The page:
Man, therefore, is something absolutely new within nature, and at the same time is made of the same material: atoms, molecules, cells, blood, organs... He’s made of the same “mud,” you might say.
This how it is. In March, I gave a long talk at the Gregorian University in Rome, demonstrating that the passage from pre-human to human happened because of an important climactic change and the consequent need to adapt. It’s an entirely natural passage but, at the same time, the pre-human’s perfect fit in its ecosystem doesn’t stop it from giving life to something new in terms of its own nature, something destined to open up a different development, that of culture. In this sense, the emergence of man is truly an event in and of itself. Between animal and man, something changed.

Do we have proof of this?
Preliminary. One day, I was working in a paleolithic site in Ethiopia called Melka Kunture. In the oldest strata, we found a man, let’s say type A, who used a series of type A tools and who therefore had a type-A level of culture. Excavating in other strata, we observed that man changed and evolved, and we found a new type, which we can call B, who, however, still used type-A tools–his culture was delayed compared to his biological development. A bit further on, there was another B man, with a B culture–at a certain point, he, too, had evolved. And then there was a C man who still lived in a B culture, and then further on, one of his kind who reached a C-level culture, and then a C man with a D culture, then E, F... This means that, at a certain point, culture began to outpace nature, to go faster than biology. The explanation is precisely the development of consciousness, the freedom that bit by bit gains the upper hand. Today, cultural response is much more rapid than the natural one, so much so that man’s biological evolution has become a bit lazy.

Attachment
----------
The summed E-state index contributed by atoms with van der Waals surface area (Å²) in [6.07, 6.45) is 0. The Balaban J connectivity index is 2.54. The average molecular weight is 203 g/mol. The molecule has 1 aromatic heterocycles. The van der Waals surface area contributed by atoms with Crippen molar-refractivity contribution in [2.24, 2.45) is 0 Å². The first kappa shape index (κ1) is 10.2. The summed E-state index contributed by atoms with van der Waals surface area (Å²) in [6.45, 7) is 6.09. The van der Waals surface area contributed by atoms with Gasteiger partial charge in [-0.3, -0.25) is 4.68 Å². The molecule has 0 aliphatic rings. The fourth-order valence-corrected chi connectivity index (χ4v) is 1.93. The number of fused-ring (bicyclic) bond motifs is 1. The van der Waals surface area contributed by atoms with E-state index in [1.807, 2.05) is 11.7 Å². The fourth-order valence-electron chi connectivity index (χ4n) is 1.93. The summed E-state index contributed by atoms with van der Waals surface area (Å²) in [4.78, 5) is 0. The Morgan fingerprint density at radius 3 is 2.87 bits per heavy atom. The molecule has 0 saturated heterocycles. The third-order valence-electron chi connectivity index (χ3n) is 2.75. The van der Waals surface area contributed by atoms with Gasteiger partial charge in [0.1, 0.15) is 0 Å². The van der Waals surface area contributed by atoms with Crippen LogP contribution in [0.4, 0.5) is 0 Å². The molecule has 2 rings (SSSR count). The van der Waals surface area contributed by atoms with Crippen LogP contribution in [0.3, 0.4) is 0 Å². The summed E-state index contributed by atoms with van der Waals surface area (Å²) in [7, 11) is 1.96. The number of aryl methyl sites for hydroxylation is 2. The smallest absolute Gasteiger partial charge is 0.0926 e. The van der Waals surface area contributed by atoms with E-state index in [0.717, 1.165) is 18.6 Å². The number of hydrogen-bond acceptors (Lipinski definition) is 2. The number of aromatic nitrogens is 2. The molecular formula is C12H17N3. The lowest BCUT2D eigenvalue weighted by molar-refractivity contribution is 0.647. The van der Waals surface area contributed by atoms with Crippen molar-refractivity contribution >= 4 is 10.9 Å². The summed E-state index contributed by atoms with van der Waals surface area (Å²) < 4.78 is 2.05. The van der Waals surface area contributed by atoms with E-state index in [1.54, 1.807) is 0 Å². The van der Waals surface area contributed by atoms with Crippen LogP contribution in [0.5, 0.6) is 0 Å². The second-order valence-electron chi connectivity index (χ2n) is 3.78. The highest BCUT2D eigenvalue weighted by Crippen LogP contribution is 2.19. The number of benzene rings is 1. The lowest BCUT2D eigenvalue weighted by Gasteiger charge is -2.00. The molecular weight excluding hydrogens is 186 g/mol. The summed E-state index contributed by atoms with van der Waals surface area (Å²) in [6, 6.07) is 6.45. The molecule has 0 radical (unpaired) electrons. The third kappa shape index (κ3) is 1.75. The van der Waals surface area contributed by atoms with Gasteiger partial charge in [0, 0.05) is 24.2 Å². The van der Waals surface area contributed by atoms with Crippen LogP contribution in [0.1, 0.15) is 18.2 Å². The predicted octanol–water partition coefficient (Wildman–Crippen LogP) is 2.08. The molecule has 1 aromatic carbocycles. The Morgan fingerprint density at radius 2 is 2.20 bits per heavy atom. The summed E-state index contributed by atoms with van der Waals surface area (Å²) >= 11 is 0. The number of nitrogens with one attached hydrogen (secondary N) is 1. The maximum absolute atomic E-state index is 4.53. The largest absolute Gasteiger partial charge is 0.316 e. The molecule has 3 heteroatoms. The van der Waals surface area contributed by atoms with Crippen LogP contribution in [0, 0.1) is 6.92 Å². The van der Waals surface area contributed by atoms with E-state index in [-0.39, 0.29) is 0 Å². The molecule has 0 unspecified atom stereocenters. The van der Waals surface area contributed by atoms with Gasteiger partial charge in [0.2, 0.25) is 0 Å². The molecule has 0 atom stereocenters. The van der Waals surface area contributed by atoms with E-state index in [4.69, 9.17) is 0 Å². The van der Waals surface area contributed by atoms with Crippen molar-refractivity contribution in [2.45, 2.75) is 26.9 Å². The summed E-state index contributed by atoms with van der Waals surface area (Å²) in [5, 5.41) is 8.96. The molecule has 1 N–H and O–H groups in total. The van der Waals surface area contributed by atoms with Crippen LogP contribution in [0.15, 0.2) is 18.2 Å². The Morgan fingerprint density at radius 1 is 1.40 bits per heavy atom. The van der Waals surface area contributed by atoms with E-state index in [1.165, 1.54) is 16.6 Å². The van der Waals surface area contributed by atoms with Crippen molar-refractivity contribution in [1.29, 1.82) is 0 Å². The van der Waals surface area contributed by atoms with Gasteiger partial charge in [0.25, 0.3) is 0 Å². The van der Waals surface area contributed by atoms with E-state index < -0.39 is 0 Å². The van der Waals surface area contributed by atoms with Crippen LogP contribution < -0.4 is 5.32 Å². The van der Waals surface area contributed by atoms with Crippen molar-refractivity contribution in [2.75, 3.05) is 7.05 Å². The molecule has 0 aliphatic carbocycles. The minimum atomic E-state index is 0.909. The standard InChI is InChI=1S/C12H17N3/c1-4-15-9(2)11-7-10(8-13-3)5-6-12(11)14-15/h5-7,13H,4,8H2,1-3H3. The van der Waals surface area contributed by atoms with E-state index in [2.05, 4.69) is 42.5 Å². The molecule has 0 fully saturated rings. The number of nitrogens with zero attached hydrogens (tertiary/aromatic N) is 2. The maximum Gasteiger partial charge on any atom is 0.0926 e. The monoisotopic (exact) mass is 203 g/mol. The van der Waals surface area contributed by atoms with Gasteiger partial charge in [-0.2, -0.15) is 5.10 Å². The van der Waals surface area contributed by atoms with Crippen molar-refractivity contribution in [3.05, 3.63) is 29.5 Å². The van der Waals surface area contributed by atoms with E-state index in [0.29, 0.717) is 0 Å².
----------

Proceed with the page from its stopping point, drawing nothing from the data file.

You are an evolutionist scientist, naturally. Don’t these discoveries change our way of looking at Darwin’s theory a bit?
We’re becoming aware of the fact that the history of the universe is the history of matter that never ceases organizing itself and complicating itself. Currently, man’s is the most complicated and best organized state of matter known. When we study the evolution of the universe, we observe a sort of universal rule, perpetuated uninterruptedly since the emergence of matter with the Big Bang, about 15 billion years ago, till the arrival of man, passing through the appearance of life on Earth, 4 billion years ago. Man has only existed for 3 million years. If everything happened in disorder, we might’ve had very complicated beings at the very beginning; instead, evolution begins with unicellular organisms, then multicellular about a billion years ago, then fish appeared about 400 million years ago, then mammals. We could say that one observes a constant progress toward something more complicated and organized. For all paleontologists, this is evidence.

Speaking of “evidence,” for a scientist, is it still important to receive a precise response, a confirmation or a refutation from reality, or do you concern yourselves with “scenarios” that are almost philosophical?
Evidence is absolutely necessary for those who do research. You could interpret the title of the Meeting “knowledge is always an event” in this sense, as well: scientific research is always an encounter with reality. I like the emphasis on a meeting “for friendship among peoples.” The encounter among human beings, on the individual level or on the level of populations and their cultures, is itself always an “event” because it is an enrichment, a sense of wonder at what the other, with his culture, can give.